Two days before the boil water notice in Gorey came to an end, water engineer Barry Hammel provided an update on the Creagh Water treatment plant shut down process to members of Gorey-Kilmuckridge Municipal District.
Mr Hammel told members at their monthly meeting that new alarm systems had been set up based off EPA recommendations.
The dissolved air flotation filter outlet high turbidity event will now initiate a backwash after 15 minutes of untreated water following and, if a second backwash occurs within four hours of the last backwash, the plant shall close the inlet and outlet valves, shutting down the dissolved air flotation filter until the operator attends the site.
This means that, in future, a shut down will only last 24 hours.
Councillors heard that works were completed to replace UVT (Ultra Violet Transmission) monitors for raw water intake and treated water, while the team are investigating enabling works for a dissolved air flotation filter to run to waste after backwash using current infrastructure.
Works are planned to replace valves and actuators on the dissolved air flotation filters. There are also plans to wash down the facility, monitor the saturation pressure on the water recirculation, install the chain break sensor and look at the intake from Pallis and Kilmichael, currently supplying raw water to Creagh.
Mr Hammel said that at the moment there is raw water coming in to the chamber but with a new process, it will no longer go through the tank due to a barrier. That barrier will be monitored to make sure it is not compromised, which would be if it went under 0.3 in height or over 0.5, which would trigger an alarm.
He added that spikes would occur on occasion but when this happens, sand would be cleared and the process would start again.
“We won’t do this again unless the last wash out happened within four hours. Since the original event happened, we’ve re-sanded the plant and taken plenty of crypto samples that have come back clear. We’ll be testing all the systems through before the boil water notice is lifted,” he told councillors, as they awaited the lifting of the notice which had been in place since Thursday, October 28.
Cllr Diarmuid Devereux said that he hoped that the council could put this behind them and move on.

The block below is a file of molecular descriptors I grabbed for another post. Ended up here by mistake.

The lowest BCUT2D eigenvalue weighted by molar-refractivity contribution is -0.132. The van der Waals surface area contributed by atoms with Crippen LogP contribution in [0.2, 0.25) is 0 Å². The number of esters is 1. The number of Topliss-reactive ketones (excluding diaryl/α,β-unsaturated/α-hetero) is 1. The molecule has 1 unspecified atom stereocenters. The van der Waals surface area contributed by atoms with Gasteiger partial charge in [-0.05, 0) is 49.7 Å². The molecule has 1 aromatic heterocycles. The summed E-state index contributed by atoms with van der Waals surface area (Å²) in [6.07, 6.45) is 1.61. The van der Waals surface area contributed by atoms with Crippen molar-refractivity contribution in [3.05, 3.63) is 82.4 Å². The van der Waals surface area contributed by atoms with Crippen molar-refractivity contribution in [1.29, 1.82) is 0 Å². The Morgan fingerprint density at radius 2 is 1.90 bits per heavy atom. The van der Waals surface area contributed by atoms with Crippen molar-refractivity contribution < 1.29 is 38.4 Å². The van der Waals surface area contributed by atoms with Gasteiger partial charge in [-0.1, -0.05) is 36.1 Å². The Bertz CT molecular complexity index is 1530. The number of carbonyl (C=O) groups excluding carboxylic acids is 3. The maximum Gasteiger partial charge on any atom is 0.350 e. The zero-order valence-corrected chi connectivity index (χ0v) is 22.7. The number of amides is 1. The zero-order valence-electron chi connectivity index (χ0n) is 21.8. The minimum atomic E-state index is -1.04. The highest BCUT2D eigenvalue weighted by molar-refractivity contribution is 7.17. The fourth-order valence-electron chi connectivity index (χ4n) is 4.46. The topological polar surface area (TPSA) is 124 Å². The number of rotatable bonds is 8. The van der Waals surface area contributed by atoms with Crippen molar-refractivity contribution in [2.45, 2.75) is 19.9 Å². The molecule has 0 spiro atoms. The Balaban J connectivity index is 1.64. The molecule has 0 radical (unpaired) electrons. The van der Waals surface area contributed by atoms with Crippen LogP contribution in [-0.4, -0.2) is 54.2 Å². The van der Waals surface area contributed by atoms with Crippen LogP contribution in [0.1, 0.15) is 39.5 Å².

“It sounds to me like we’re near the end of this. Never say never, but I think I’m right in saying there’s slim chance of this re-occurring so there is a good chance it won’t be happening again”.
He also said that updates from meetings that were posted on social media were causing further confusion for people.
“It’s only fuelling confusion, anger and worry for people as what some people have put up on line has been contradicting what’s going on,” he said.
Cllr Pip Breen said that what Mr Hammel was saying was factual and would be reported in the local press.
Cllr Mary Farrell said that more public information was needed around the role of Irish Water versus the role of the council.
She said that there were reports in Kilmuckridge of low pressure in water taps and that people were unable to shower due to not having enough water.
Mr Hammell said that he wasn’t aware of this happening but that the point of contact for that would be Irish Water.
“The common theme is that people don’t realise what they need to do when something goes wrong and that’s down to the system. We need to let people know, whether that’s through advertising or in local media as this is not a council problem to begin with.”
Cllr Pip Breen said there was a good bit in the news about recent events.
Cllr Willie Kavanagh said that there had been a recent outage in his area, but the plant involved was a Wexford plant.
“I thought the issue was under our district and discovered it wasn’t Enniscorthy either but Wexford. It’s all mixed up and it’s not satisfactory. The powers that be should be looking to bring it under the district so we’re all in the area,” he said.
Cllr Breen said that the plant in question was also supplying Wexford, while acting Director of Services said that Gorey Kilmuckridge councillors would be brought these reports in future.